Such figures can be misleading, anyway: Hong Kong, for example, actually doesn't have very high density because so much of it is mountainous land that can't be developed. As a result, its density is much lower than that of Paris, which is so high partly because there is so little water surface or undeveloped green space (despite the enormous Bois de Boulogne and Bois de Vincennes on opposite edges of the city, respectively).

With respect to Seattle in general, compare the land area--217.2 km² (83.87 sq mi)--with the water area--152.0 km² (58.67 sq mi); the city's total water area is about three quarters that of its land area, or roughly four parts land, three parts water, which is a high proportion of water area if you think about it. (Then there's industrial land to think about, at least if by density we mean residential density.)

I don't know if the city's total area is included in statistics on the entire city's density.
 

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honk!!!
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2,886 Posts
^ It's land area (or at least it usually is, perhaps these wacky numbers included water area, haha). Though I've often wondered what they do with houseboats...
 

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Journeyman
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16,923 Posts
Belltown still doesn't come close to the densest tract in the U-District or Capitol Hill. But it won't be that many more years... BTW, I usually consider Stewart the south border.
 

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Yeah that seems like an unusual figure for Belltown. If Belltown is defined as the area bordered by Fifth Avenue on the northeast, Lenora on the southeast, Elliott Bay on the southwest, and Denny on the north, I'd expect the figures to be much higher--higher than Capitol Hill's, even, and possibly surpassing First Hill. (Although Capitol Hill has a much higher population, Belltown's is more compact, at least depending on the definition of the neighbourhood boundary.) I don't know how the Puget Sound Regional Council defined Belltown, though.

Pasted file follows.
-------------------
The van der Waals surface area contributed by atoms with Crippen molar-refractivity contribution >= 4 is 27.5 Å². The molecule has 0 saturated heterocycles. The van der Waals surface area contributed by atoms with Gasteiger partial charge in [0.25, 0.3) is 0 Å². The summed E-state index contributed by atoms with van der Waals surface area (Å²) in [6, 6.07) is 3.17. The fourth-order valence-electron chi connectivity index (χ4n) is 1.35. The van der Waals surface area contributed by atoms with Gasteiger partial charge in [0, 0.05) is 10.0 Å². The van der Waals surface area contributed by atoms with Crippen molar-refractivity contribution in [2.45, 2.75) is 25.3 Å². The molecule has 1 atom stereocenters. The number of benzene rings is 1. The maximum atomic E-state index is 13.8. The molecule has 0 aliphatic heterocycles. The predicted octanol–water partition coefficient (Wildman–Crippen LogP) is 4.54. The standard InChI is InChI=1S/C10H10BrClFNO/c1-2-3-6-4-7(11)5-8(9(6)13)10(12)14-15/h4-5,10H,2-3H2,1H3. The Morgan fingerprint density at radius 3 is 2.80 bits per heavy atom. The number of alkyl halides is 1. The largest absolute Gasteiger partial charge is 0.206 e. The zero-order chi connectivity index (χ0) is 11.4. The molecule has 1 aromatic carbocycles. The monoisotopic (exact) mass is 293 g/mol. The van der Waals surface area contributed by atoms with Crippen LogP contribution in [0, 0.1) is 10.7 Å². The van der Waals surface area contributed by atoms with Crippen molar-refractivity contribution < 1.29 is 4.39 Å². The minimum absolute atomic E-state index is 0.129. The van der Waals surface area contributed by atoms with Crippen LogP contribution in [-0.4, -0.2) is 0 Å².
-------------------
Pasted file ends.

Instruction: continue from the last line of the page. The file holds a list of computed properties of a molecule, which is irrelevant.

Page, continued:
Such figures can be misleading, anyway: Hong Kong, for example, actually doesn't have very high density because so much of it is mountainous land that can't be developed. As a result, its density is much lower than that of Paris, which is so high partly because there is so little water surface or undeveloped green space (despite the enormous Bois de Boulogne and Bois de Vincennes on opposite edges of the city, respectively).

With respect to Seattle in general, compare the land area--217.2 km² (83.87 sq mi)--with the water area--152.0 km² (58.67 sq mi); the city's total water area is about three quarters that of its land area, or roughly four parts land, three parts water, which is a high proportion of water area if you think about it. (Then there's industrial land to think about, at least if by density we mean residential density.)

I don't know if the city's total area is included in statistics on the entire city's density.